Water, Sanitation and Hygiene (WASH) in schools is a major preoccupation for the SWA partner countries. In the run-up to the 2019 SWA Sector Ministers’ Meeting, the country briefs submitted by the government partners showed that WASH in schools was one of the main themes related to Leave No One Behind. Inadequate WASH in institutions (such as schools and health care facilities) is a major reason for inequalities. Accordingly, several countries presented priorities, plans or commitments related to WASH-in-schools, with countries such as Cameroon, Côte d’Ivoire, Ethiopia, Gambia, Namibia, Sudan, Cambodia and Nepal, working on different aspects of this important area.
Water supply and hygiene in schools are implemented as major preventative measures against COVID-19. Several SWA partner countries expressed the need to learn more on this issue, to implement large-scale WASH-in-schools projects. In keeping with the growing country focus of SWA, as stated in the SWA Strategic Framework 2020 – 2030, the SWA, via its Secretariat, is helping identify, mobilise and provide targeted support to partner countries on the areas of need. Support on WASH-in-schools consists of several elements – link with technical expert bodies like Hygiene Hub; peer-to-peer, South-South learning from countries working over the past several years; collaborations with multi-country partners like UNICEF and international expertise from partnerships in Education.
Following the expression and confirmation of this need, the SWA Secretariat facilitated South-South learning between SWA partner countries on 16 June. Over 25 participants from 10 countries and across the five constituencies learnt notably from the multi-year experience in Côte d’Ivoire, where the “Programme de Latrinisation des Ecoles en Milieu Rural” (Rural school WASH programme) is an integral part of the government’s social programme 2019-2020. This programme includes the building of latrines in schools, their operation and use as well as sensitization. The Rural school WASH programme, which includes building, operation of latrines as well as sensitization, has been one of the key axes of the government’s social programme for 2019 and 2020. Hélène Bragori, Director of Rural sanitation in the Ministry of Sanitation, spoke of the programme’s evolution, current status, technical features and future plans.
As an introduction, Mali also presented the overall status of WASH-in-schools. The situation in Mali is representative of many SWA partner countries – WASH facilities in schools are severely inadequate and consequently affect the health and education of children (dropouts among adolescent girls are high, and schools are often places in which children catch water-borne and hygiene-related diseases). One of the notable actions in Mali is the collaboration between the WASH and Education clusters to create a minimum WASH package for schools. However, there are severe gaps that hinder Mali achieving the standards for WASH-in-schools, in terms of financial resources, coordination and harmonization of interventions according to norms, common understanding and indicators for WASH-in-schools, and sustainability of services.
The audience raised a series of questions following the presentations and responses to – and discussions around – these questions helped identify some key factors in the success of WASH-in-schools:
- In the first phase, the WASH facilities (toilets and handwashing) – were treated as add-ons in the schools. In the next phase, for new schools in construction, WASH facilities are integrated into the initial architecture plans of the schools.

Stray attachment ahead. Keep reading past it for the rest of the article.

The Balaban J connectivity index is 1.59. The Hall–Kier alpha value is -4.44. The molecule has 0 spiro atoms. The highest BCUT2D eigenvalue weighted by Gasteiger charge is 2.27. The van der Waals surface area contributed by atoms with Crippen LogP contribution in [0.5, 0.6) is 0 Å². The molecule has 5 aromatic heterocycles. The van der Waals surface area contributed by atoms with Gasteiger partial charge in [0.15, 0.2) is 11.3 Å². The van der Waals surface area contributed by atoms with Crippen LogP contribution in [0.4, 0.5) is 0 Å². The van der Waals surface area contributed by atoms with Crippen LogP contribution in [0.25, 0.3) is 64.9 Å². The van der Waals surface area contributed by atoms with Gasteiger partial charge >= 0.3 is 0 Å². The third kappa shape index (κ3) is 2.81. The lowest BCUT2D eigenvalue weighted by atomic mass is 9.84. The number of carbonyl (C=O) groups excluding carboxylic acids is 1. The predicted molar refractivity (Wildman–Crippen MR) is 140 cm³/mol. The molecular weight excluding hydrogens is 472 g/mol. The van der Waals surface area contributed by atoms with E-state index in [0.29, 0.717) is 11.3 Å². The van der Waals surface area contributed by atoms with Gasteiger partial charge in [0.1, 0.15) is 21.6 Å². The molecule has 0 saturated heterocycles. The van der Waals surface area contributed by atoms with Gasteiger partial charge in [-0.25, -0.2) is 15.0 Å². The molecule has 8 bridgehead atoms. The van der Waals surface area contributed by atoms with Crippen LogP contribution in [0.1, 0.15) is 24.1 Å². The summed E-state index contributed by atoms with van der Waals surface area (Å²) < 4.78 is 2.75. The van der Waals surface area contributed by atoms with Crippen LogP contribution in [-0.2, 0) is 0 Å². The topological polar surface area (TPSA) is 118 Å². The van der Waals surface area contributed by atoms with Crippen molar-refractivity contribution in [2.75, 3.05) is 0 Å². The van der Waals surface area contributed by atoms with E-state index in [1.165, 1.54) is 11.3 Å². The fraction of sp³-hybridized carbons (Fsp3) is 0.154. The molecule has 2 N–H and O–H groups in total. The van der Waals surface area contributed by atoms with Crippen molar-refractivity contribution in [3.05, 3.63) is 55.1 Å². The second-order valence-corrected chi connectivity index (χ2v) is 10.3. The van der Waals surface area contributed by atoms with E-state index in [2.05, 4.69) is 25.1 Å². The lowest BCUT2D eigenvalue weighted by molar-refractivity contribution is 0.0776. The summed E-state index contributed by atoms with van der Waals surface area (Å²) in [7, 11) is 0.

- The successful running and use of the latrines is dependent on constant water supply, and thus needs collaboration between two sub-sectors (similarly, the success of hygiene depends on both the hygiene intervention itself and the availability of water). Therefore, priority must be given to working with the water supply ministry (or the respective department) so that water supply is prioritised to schools. In parallel, to ensure success, provisions must be made for “offline” water supply via localised water storage solutions.
- Sensitisation about WASH practices is as important as the installation and operation of WASH services. Keeping this in mind, large-scale sensitisation was done via selected local NGOs specifically trained for the purpose. This sensitisation is being extended to other government bodies using topical arguments like cholera and COVID-19 to sensitise on the importance of WASH services.
- Resistance to installation and use of WASH in schools and communities was overcome using contextualised arguments. Firstly, communication is done around an ambitious overall vision (“to have the first ODF generation”) to rally support. Secondly, detailed discussions with communities and their leaders allow the programme to formulate adapted responses – for instance, the economic (cost-effectiveness) argument, or the argument related to health (combating water-borne diseases like cholera).
- The successful implementation of WASH in schools over the past two years has helped Côte d’Ivoire fight the spread of COVID-19 in rural areas since the hygiene facilities and practices were already a part of “business as usual”.
The South-South learning on WASH-in-schools has given rise to three further actions and collaborations. Firstly, an in-depth bilateral conversation is planned between the Sanitation directors in Côte d’Ivoire and Madagascar, on the strategic aspects. Moreover, a technical discussion is planned on sanitation technologies used in Côte d’Ivoire’s programme and also used in the Sanitation Services Delivery project conducted in multiple countries in collaboration with USAID. Finally, the SWA Secretariat will explore ways to support Côte d’Ivoire in the future evolution of the Rural schools WASH programme, notably in strengthening the evidence base and then using it to advocate for scale-up.